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Under its successive names, adopted or given… is traceable a constant endeavour to study carefully, and keep abreast of, the growing knowledge of the world, at whatever cost to traditional prejudices or opinions; to do this in a spirit of tolerance no less than of sincerity.

Moncure Conway, Centenary of the South Place Society (1893)

The group that became South Place Ethical Society began in the late 18th century as a dissenting congregation, who rejected the doctrine of eternal damnation. Over the following 200 years, led by a succession of liberal religious thinkers, the group evolved from universalism, through Unitarianism, to humanism. Central to this story were Elhanan Winchester, William Johnson Fox, and Moncure Conway, who each saw the society through periods of change and adaptation. With the arrival of Stanton Coit in 1888, South Place officially became an ethical society: confirming the humanist outlook retained today at Conway Hall.

History and influence

Elhanan Winchester (1751–1797)

South Place Ethical Society began as a small congregation led by the American minister Elhanan Winchester, who gathered in their first official premises in Bishopsgate, London on 14 February 1793. Winchester and his followers rejected the notion of eternal damnation, which condemned sinners in life to torture and torment in death, and named themselves the Philadelphians, or ‘loving brothers’. United by a creed emphasising divine love rather than threatening punishment, this early incarnation also laid down some of the values that would remain true for the group throughout subsequent changes in leadership and belief. Winchester for example, denounced the slave trade, and capital punishment. In this, wrote later leader Moncure Conway, ‘he instituted a true Ethical Society’.

William Vidler (1758–1816)

The society’s second leader was former Baptist preacher William Vidler, who had converted to universalism: the belief, shared by Winchester, that all human beings will be saved (or ‘universally restored’), rather than condemned by God. Vidler led the group until his death in 1816, during which time he published a periodical (the Universalist Miscellany, or Philanthropist’s Museum), decried cruelty to animals, and increasingly emphasised openness, inclusiveness, and freethought within the congregation. This laid the groundwork for the society’s next leader, William Johnson Fox, and the introduction of Unitarianism. Fox sought to establish ‘Virtue and not Faith for the bond of union’, prefiguring the aims of the Ethical movement by over half a century.

South Place Chapel in Illustrated London, or, a series of views in the British metropolis and its vicinity, engraved by Albert Henry Payne

Under Fox’s leadership, the chapel at Parliament Court (which was registered as a Unitarian chapel in July 1817) began to host evening lectures on a variety of political and social subjects. Fox was a vocal advocate of free speech, defending the rights of those of all faiths and none (notably Richard Carlile) to express their views without persecution. Fox also urged a Dissenters’ Marriage Bill, which would remove the requirement for nonconformists to be married in an Anglican church, and spoke in favour of divorce. On 22 May 1823, Fox laid the first stone of South Place chapel in Finsbury, using his speech to emphasise the enduring values of truth-seeking, good works, and ‘usefulness on earth’. South Place chapel opened 1 February 1824, its trust deed stating that it would serve:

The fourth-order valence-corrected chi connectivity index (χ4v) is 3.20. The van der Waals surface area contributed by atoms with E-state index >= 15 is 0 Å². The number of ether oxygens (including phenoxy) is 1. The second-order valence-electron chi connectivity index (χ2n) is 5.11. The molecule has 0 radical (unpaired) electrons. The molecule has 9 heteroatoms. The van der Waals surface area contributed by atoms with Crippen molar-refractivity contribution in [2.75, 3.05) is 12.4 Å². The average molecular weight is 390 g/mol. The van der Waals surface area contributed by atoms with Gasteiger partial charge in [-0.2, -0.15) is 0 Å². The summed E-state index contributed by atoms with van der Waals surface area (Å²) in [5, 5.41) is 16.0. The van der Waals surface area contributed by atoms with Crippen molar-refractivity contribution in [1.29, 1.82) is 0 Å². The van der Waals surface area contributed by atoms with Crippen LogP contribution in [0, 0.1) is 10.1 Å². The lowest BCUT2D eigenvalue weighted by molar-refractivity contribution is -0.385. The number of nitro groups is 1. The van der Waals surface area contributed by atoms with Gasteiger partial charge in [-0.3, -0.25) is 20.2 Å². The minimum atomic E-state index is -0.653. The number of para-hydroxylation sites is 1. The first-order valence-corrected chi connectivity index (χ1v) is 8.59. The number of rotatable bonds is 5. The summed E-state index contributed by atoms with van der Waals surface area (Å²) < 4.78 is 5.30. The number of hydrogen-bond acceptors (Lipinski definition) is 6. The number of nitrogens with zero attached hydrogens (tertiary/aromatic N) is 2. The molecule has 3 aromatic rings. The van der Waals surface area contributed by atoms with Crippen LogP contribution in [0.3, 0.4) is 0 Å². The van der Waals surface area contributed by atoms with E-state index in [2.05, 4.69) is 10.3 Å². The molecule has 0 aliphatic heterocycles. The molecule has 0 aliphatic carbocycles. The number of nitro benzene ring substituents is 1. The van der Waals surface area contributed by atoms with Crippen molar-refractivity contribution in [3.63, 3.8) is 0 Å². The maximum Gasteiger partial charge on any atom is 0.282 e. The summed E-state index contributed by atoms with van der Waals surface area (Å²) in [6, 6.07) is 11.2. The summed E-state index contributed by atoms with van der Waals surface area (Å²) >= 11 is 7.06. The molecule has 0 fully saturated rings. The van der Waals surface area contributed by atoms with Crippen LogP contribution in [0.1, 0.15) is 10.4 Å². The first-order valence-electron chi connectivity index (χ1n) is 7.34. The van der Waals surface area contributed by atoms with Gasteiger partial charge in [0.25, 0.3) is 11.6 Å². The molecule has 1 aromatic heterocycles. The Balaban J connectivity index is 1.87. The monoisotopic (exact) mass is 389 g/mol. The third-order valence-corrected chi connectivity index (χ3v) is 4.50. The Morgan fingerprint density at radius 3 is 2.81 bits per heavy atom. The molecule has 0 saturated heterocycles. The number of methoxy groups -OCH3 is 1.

as a place for the public religious worship… at such times, according to such forms, and under such regulations as are now adopted, or shall from time to time be adopted by the said Society.

Indian social reformer Rammohun Roy (1772–1833), who was a significant influence on William Johnson Fox, painted by Rembrandt Peale in 1833

The vibrant social circle at South Place became home to a number of influential freethinkers and humanists, who were themselves influenced by Fox’s radicalism and inclusiveness. Among them were Harriet Martineau, John Stuart and Harriet Taylor Mill, George Jacob Holyoake, and Elizabeth Malleson, founder of the Working Women’s College. Fox’s successor, Moncure Conway, continued the tradition of social relevance and cultural connection, himself a friend of Ralph Waldo Emerson at home in America, and literary agent to Mark Twain in London. As leader of South Place from 1864, wrote Conway:

Literature as well as religion, science, art, philosophy, sociology, history – the boundless continent of human interests was mine. Here I could freely, fully pour out my soul. What joy was that!

Ellen Dana (1833–1897) and Moncure (1832–1907) Conway

Conway, an abolitionist, suffragist, and rationalist, increasingly shed religiosity and embraced humanism, and the society followed. In 1888, Stanton Coit – Conway’s choice for successor – agreed to take over at South Place on the condition that it became an ethical society. When Conway resumed his role in 1892, South Place was firmly established within the growing network of the early organised humanist movement, and on his retirement in 1897, the position of ‘minister’ was replaced by that of appointed lecturer.

Since that time, the society has played host to a vast array of progressive thinkers, reformist movements, and meetings of international note. In September 1929, the society’s purpose-built premises were opened in Red Lion Square, named for Moncure Conway. Today, it is home to the Humanist Library and Archives, and continues to stand for freethinking, culture, creativity, and kindness.

Appointed lecturers at South Place Ethical Society. Image: Conway Hall Humanist Library & Archives

Women speakers at South Place

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